1 May 2008 | bkoganbing
Stage Door Takes To The Skies
I have absolutely no doubt that Frank 'Spig' Wead must have seen a production of the George S. Kaufman-Edna Ferber classic on stage or saw the screen version with Katharine Hepburn and Ginger Rogers. He must have liked it because it certainly inspired his writing of the script of Tailspin.
My guess is that Wead who knew the world of aviation well as we all know from seeing Wings of Eagles, did not of course know it from a woman's point of view. Therefore I think he took what is a woman's story in Stage Door and adapted it for the screen in aviation.
The Katharine Hepburn part is played by Constance Bennett who is a socialite who takes up aviation as a lark to compete with her boyfriend army aviator Kane Richmond. She can afford the best and uses her money to build a custom job that can beat anything in the air. Her father Harry Davenport disapproves of his daughter's avocation the same way Hepburn's father did in Stage Door.
She's got a chief rival in Alice Faye, a girl from the wrong side of the tracks who represents the rest of the woman so to speak. As Richmond tells Bennett, these other women are competing for coffee and donut money, their living is in the balance in the Depression Era America of the Thirties.
There is an Andrea Leeds equivalent played by Nancy Kelly and beautifully if I might add. She's married to another aviator Edward Norris and they are bonded together by their love of each other and of flying.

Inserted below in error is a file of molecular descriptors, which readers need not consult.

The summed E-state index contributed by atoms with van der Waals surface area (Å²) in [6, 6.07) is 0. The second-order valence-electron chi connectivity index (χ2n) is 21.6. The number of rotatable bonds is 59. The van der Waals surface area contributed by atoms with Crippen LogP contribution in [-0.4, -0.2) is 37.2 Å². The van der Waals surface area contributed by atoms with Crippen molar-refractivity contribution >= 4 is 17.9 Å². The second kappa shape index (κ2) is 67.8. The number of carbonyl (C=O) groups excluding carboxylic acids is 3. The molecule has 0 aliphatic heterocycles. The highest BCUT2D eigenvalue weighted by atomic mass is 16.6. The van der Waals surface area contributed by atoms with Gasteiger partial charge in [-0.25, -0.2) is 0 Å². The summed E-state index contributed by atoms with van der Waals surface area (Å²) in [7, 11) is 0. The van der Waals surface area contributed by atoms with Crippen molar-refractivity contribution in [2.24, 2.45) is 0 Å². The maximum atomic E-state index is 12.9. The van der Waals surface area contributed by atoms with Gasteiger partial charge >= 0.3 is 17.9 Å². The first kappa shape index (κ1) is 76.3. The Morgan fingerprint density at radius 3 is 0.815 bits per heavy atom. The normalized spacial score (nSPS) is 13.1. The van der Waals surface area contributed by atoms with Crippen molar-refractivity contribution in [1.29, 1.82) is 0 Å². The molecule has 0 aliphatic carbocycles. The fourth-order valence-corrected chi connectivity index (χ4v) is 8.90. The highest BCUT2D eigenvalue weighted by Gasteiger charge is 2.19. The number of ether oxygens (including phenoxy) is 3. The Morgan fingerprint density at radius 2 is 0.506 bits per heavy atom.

The men come up second best in this film. Surprising when you consider who wrote it, not surprising when you consider what Spig Wead might have used as the source. Because they come up second best you can understand why Fox leading men like Tyrone Power and Don Ameche probably weren't even offered this one. Charles Farrell is in the rather colorless role as the mechanic on Faye's plane who'd like to get something going with her if Richmond would get out of the way. You see he's romancing both Faye and Bennett.
Alice Faye gets one song to sing in Tail Spin, a number from her favorite songwriters, Mack Gordon and Harry Revel. She sings Are You In The Mood For Mischief in her familiar warm contralto and well.
The climax of all of this involves the air races in Cleveland. Tail Spin is an interesting feminine take on the aviation profession with a very familiar plot line.